Kiev's Cultural Frontline
Tina visits Ukraine's capital city to take the cultural temperature.
With Tina Daheley.
Two years ago Kiev was at the centre of a violent struggle for the future of Ukraine, as pro-Europe demonstrators occupied the central Independence Square. Beyond the headlines, how have the city's artists, writers and musicians responded to what happened?
Tina meets the novelist Andrey Kurkov who published his diaries of the crisis. He describes how the Ukraine's literary scene has shifted as a result of the violence and the war still going on in the East of the country.
Arts group Izolyatsia hail from the Donbass region in Eastern Ukraine. When the war began their premises were commandeered by pro-Russian separatists, forcing them to flee to Kiev and start their work from scratch. Tina hears their story.
Last year the new government of Ukraine passed a 'de-communisation' law which outlawed Communist symbols. Art historian Tatiana Kochubinska and photographer Yevgen Nikiforov explain what they fear this might mean for Ukraine's iconic and intricate Soviet mosaics.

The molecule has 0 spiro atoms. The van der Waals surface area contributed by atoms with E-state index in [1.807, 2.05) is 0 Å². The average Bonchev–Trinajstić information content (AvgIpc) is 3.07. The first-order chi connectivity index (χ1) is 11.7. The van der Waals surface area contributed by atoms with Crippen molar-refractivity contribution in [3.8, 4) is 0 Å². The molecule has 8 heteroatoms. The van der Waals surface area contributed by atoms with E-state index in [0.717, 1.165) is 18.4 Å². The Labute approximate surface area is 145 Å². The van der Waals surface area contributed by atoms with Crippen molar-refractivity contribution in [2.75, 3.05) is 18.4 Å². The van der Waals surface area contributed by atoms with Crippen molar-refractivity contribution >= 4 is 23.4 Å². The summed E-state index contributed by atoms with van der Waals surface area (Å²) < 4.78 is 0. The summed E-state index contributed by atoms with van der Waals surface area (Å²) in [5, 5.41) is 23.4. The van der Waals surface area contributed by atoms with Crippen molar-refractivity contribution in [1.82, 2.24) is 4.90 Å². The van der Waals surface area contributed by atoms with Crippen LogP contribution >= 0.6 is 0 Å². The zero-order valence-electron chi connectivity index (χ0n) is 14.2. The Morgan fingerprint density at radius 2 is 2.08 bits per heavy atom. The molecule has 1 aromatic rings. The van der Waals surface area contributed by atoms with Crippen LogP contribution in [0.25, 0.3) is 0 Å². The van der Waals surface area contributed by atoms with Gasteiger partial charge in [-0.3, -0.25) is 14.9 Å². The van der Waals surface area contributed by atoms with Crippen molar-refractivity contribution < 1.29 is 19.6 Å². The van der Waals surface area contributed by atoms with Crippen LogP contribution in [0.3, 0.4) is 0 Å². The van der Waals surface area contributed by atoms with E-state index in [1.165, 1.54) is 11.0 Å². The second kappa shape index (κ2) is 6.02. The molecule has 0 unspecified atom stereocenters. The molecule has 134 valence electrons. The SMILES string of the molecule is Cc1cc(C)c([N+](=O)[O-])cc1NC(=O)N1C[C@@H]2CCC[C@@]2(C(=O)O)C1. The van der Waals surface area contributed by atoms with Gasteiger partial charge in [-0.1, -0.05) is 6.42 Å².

Jamala is Ukraine's entry for the Eurovision Song Contest this year, but her song 1944 has stirred up controversy in Russia. She explains the personal story behind the song and reflects on the importance of music in times of conflict.
(Photo: Kiev's Independence Square Credit: Brendan Hoffman/Getty Images)
- Sat 9 Apr 2016 08:32GMT
- Sat 9 Apr 2016 11:32GMT
- Sat 9 Apr 2016 19:06GMT
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- Sun 10 Apr 2016 04:32GMT